Names Categorized "dark"

This is a list of names in which the categories include dark.
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CHERNOBOG m Slavic Mythology
Means "the black god" from Slavic cherno "black" and bogu "god". Chernobog was the Slavic god of darkness, evil and grief.
COLA m Anglo-Saxon
Old English byname meaning "charcoal", originally given to a person with dark features.
COLBY m English
From a surname, originally from various English place names, derived from the Old Norse nickname Koli (meaning "coal, dark") and býr "town".
COLE m English
From a surname that was originally derived from the Old English byname COLA.
CORBIN m English
From a French surname that was derived from corbeau "raven", originally denoting a person who had dark hair. The name was probably popularized in America by actor Corbin Bernsen (1954-).
DONNDUBHÁN m Ancient Irish
Composed of the Gaelic element donn "brown" combined with dubh "dark" and a diminutive suffix.
DOUGAL m Scottish, Irish
Anglicized form of the Gaelic name Dubhghall, which meant "dark stranger" from dubh "dark" and gall "stranger".
DOUGLAS m Scottish, English
Anglicized form of the Scottish surname Dubhghlas, meaning "dark river" from Gaelic dubh "dark" and glais "water, river" (an archaic word related to glas "grey, green"). Douglas was originally a place name (for example, a tributary of the River Clyde), which then became a Scottish clan name borne by a powerful line of earls. It has been used as a given name since the 16th century.
DUBHÁN m Irish
Irish name derived from dubh "dark, black" combined with a diminutive suffix.
DUBHSHLÁINE m Ancient Irish
Old Irish name derived from dubh "dark, black" and either slán "defiance" or Sláine, the Gaelic name of the River Slaney.
DUBHTHACH m Ancient Irish
Old Irish name derived from dubh "dark, black" in combination with a second element of unknown meaning.
DUFF m Scottish
Derived from Gaelic dubh meaning "dark".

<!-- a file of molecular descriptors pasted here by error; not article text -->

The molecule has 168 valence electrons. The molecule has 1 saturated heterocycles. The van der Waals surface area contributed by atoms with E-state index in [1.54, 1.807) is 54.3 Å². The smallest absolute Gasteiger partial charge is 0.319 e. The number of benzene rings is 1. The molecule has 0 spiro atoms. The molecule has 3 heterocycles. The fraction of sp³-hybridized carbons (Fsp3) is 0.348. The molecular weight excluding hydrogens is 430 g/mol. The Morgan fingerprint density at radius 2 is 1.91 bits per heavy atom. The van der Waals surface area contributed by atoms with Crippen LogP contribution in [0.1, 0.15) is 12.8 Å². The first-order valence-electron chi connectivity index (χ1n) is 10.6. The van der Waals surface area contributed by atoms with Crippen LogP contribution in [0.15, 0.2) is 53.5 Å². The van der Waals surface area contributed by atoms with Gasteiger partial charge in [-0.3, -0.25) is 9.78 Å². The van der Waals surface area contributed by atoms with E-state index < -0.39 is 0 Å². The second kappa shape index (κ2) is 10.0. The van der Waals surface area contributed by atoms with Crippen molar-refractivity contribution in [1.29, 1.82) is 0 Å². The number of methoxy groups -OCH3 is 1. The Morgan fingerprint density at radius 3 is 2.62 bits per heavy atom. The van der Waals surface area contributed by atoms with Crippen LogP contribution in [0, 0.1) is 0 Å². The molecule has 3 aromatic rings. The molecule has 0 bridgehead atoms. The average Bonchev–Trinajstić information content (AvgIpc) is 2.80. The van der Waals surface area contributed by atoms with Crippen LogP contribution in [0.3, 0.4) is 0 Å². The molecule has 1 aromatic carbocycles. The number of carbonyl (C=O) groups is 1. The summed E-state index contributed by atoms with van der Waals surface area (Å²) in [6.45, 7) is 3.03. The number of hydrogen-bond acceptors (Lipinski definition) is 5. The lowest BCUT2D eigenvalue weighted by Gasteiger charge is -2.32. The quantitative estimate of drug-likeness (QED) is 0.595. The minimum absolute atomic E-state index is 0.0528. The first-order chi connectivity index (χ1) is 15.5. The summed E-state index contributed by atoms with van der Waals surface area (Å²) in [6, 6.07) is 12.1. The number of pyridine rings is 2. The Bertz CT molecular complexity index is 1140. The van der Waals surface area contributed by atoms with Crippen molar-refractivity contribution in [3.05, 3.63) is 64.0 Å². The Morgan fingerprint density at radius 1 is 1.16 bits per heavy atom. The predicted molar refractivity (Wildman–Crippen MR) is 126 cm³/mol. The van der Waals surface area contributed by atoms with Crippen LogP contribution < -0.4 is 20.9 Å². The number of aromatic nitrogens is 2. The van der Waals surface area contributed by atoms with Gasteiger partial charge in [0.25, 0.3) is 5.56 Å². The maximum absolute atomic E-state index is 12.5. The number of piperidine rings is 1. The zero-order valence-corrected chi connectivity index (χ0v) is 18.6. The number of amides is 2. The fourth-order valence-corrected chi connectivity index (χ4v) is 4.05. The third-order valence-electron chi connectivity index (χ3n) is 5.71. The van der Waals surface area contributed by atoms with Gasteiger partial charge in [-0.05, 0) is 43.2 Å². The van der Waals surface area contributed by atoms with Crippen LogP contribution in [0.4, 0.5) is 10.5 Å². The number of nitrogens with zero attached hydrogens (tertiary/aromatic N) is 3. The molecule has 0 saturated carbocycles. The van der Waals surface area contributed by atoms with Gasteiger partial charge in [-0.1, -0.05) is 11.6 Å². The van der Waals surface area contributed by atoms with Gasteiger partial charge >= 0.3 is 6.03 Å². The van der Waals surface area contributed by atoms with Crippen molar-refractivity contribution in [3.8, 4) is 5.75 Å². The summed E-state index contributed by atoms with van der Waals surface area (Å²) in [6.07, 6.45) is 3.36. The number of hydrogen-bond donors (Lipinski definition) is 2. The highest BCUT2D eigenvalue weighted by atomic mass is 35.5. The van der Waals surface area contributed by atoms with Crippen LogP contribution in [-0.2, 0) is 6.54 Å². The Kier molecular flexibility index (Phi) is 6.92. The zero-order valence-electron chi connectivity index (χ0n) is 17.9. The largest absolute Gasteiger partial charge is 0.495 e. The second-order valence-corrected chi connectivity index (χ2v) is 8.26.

DUNSTAN m English (Rare), Anglo-Saxon
From the Old English elements dunn "dark" and stan "stone". This name was borne by a 10th-century saint, the archbishop of Canterbury. It was occasionally used in the Middle Ages, though it died out after the 16th century. It was revived by the Tractarian movement in the 19th century.
EMERY m & f English
Norman form of EMMERICH. The Normans introduced it to England, and though it was never popular, it survived until the end of the Middle Ages. As a modern given name, it is likely inspired by the surname Emery, which was itself derived from the medieval given name. It can also be given in reference to the hard black substance called emery.
FEARDORCHA m Irish
Means "dark man" from Gaelic fear "man" and dorcha "dark".
GADISA m Eastern African, Oromo
From Oromo gaaddisa meaning "shade".
GADISE f Eastern African, Oromo
Feminine form of GADISA.
GETHIN m Welsh
Means "dark-skinned, swarthy" in Welsh.
HADES m Greek Mythology (Latinized)
From Greek ‘Αιδης (Haides), derived from αιδης (aides) meaning "unseen". In Greek mythology Hades was the dark god of the underworld, which was also called Hades. His brother was Zeus and his wife was Persephone.
ISRA f Arabic
Means "nocturnal journey", derived from Arabic سرى (sara) "to travel at night".
KARA (2) m Ottoman Turkish
Means "black, dark" in Turkish. This was sometimes used as a byname by Ottoman officials, figuratively meaning "courageous".
KRISHNA m Hinduism, Indian, Hindi, Marathi, Bengali, Gujarati, Telugu, Tamil, Kannada, Malayalam, Nepali
Means "black, dark" in Sanskrit. This is the name of a Hindu god believed to be an incarnation of the god Vishnu. He was the youngest of King Vasudeva's eight children, six of whom were killed by King Kamsa because of a prophecy that a child of Vasudeva would kill Kamsa. Krishna however was saved and he eventually killed the king as well as performing many other great feats. In some Hindu traditions, Krishna is regarded as the supreme deity. He is usually depicted with blue skin.
LAYLA f Arabic, English